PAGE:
1. This is an appeal'against the order of Panchapakesa Aiyar J. directing the appellant to pay to respondent 1 a sum of Rs. 500 by way of interim maintenance pending the disposal of a suit on the Original Side of this Court. Respondent 1 in her plaint alleged that the appellant had married her in 1943 and that she continued to live with him for some time but that he latterly neglected her and did not maintain her and the relief prayed for is that defendant 1 be directed to pay arrears o maintenance and also future maintenance at the rate of Rs. 500 a month. The plaintiff also filed an application for an award of interim maintenance during the pendency of the suit. Defendant 1 contested the claim. He denied he ever married the plaintiff and disputed his liability to pay any maintenance. The application for award of interim maintenance came up before Panchapakesa Aiyar J. After taking some evidence, he properly declined to express any opinion on the merits of the case but directed that defendant 1 should pay to the plaintiff a sum of Rs. 500 as interim maintenance pending the final disposal of the suit. It is against that order that defendant 1 has preferred this appeal.
2. Mr. K. Rajah Aiyar, learned advocate for the appellant, contends that the Court had no jurisdiction to award interim maintenance in a case where the claim is contested. In -- 'Latchanna Dora v. Malludora', 1940-2 Mad LJ 572, the facts were that the plaintiff filed a suit to recover possession of certain properties or in the alternative for partition, and during the pendency of the suit, he made an application for the award of interim maintenance to him. The District Judge awarded Rs. 250 a month. In revision, Horwill J. set aside that order on the ground that the Court had no jurisdiction to make such an order when the claim is in dispute. The learned Judge observed:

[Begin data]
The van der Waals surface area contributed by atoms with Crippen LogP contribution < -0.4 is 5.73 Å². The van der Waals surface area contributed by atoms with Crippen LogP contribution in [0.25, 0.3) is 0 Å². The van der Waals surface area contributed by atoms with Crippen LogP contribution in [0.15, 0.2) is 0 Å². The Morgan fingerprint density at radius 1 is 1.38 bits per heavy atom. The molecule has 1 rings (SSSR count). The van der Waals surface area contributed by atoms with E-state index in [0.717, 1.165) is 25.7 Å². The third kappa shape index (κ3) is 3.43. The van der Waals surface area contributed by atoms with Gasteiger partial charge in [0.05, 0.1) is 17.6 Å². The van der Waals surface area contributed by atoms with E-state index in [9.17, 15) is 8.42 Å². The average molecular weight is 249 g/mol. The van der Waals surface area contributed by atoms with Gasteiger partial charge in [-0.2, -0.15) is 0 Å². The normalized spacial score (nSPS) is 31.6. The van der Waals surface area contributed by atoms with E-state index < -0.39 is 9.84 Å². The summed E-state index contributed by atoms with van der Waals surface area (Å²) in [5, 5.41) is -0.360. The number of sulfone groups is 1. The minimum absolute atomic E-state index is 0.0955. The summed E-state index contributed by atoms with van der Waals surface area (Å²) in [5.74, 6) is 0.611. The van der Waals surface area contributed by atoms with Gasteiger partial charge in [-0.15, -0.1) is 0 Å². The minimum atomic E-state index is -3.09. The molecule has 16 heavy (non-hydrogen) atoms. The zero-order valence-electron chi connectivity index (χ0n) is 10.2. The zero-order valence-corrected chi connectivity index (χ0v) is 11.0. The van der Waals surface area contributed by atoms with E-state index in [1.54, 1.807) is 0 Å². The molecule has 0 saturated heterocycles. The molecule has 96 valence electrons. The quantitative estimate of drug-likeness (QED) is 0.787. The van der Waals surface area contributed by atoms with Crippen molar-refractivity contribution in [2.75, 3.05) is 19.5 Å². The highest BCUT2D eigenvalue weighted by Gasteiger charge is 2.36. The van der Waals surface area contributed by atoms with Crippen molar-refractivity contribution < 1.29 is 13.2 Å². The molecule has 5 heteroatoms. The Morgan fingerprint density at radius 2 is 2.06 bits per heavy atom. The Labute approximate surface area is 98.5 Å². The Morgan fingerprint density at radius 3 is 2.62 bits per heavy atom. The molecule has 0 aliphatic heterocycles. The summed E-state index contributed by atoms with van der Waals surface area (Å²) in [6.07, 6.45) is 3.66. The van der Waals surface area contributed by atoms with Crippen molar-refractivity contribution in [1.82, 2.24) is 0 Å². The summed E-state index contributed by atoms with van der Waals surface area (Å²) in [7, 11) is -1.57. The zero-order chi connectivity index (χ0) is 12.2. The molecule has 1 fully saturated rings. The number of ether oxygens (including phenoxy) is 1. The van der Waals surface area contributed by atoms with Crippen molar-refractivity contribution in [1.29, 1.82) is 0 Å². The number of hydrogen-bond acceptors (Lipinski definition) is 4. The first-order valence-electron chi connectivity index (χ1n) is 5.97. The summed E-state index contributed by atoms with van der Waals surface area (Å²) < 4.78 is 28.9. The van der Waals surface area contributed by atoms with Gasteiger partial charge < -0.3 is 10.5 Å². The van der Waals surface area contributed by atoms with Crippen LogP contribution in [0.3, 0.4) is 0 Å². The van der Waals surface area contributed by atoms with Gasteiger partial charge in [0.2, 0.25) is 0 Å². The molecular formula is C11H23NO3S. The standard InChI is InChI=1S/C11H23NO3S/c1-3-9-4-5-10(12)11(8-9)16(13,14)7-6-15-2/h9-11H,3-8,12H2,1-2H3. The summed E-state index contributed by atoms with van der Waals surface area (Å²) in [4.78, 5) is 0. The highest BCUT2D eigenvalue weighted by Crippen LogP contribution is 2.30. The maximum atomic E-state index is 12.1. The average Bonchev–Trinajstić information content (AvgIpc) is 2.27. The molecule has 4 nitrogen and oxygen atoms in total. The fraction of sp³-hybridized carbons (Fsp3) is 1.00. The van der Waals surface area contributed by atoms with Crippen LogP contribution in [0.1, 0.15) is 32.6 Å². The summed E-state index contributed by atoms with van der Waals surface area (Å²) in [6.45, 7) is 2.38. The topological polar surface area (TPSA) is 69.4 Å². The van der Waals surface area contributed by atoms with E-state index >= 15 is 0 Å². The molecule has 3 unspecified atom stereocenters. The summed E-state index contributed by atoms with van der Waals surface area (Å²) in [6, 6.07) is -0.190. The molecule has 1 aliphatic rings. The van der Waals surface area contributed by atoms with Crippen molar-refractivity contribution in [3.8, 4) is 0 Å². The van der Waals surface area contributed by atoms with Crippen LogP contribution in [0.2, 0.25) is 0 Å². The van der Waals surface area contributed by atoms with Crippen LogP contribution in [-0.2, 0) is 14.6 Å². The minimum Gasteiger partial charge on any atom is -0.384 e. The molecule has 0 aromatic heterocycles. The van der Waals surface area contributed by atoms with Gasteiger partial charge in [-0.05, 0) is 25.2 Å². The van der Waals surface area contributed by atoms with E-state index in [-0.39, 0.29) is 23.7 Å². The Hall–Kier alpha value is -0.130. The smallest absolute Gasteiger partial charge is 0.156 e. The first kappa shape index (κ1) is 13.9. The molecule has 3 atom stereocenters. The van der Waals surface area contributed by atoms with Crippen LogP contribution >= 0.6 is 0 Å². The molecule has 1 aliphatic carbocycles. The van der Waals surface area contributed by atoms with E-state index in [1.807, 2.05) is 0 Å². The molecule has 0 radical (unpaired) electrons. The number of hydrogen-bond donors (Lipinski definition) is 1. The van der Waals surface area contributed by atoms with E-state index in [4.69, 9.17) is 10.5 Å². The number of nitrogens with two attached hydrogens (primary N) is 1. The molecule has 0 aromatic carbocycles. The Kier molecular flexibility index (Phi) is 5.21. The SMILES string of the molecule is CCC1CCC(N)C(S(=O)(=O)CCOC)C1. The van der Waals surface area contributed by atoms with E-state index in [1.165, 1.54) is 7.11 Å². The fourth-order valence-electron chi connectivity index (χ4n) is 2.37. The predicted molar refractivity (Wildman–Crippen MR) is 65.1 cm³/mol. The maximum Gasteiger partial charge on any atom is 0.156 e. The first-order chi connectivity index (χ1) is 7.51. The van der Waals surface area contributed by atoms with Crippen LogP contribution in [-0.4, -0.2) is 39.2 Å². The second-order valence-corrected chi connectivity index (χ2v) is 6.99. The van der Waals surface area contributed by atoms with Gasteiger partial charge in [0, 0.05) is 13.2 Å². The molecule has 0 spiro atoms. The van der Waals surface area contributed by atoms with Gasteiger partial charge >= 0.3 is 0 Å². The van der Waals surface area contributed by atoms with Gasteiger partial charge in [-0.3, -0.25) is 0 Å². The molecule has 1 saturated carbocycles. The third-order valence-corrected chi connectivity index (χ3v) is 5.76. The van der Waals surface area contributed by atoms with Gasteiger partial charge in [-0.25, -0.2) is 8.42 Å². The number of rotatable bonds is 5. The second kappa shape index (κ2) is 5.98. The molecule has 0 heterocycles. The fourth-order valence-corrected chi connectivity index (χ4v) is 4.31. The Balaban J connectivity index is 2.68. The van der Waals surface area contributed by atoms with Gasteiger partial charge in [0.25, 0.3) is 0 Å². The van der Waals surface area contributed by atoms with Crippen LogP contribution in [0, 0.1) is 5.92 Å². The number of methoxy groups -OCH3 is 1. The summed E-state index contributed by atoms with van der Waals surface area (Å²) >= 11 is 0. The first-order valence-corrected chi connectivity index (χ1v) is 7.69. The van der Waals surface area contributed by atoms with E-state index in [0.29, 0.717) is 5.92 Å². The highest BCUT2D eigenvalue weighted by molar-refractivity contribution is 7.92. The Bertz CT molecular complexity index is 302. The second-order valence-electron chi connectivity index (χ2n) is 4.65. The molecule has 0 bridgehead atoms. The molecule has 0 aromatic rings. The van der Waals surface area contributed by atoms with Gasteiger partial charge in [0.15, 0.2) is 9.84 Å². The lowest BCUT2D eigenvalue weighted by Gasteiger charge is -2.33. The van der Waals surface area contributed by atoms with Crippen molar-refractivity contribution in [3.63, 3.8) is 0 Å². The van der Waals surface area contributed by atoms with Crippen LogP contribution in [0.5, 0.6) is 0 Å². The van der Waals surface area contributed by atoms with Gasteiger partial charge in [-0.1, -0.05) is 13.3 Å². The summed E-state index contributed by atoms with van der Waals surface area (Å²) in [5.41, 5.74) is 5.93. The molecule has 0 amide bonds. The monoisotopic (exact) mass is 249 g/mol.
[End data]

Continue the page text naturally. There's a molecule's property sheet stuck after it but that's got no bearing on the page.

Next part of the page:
"In -- 'GopaL Saran v. Sita Devi', 77 Ind Cas 718 (Pat), a Divisional Bench of the Patna High Court held that a Court has no inherent power under S, 151 to pass such an order. That case was very like the present, in that the plaintiff sued on a maintenance agreement, and only differed from it in that the defendant there did not admit that the plaintiff was entitled to anything." The learned Judge also followed the decision of Jackson J. in -- 'C. R. P. No. 1312 of 1930 (Mad)' where that Judge observed: "A Court cannot interfere with a private person's property merely because he happens to be a defendant, on behalf of another person merely because he happens to be a plaintiff. There is no inherent power in a Court to act without findings, so that if a matter is asserted by the plaintiff and denied by the defendant, the Court cannot presume that the plaintiff's allegations are true and give some interim relief pending disposal of the suit."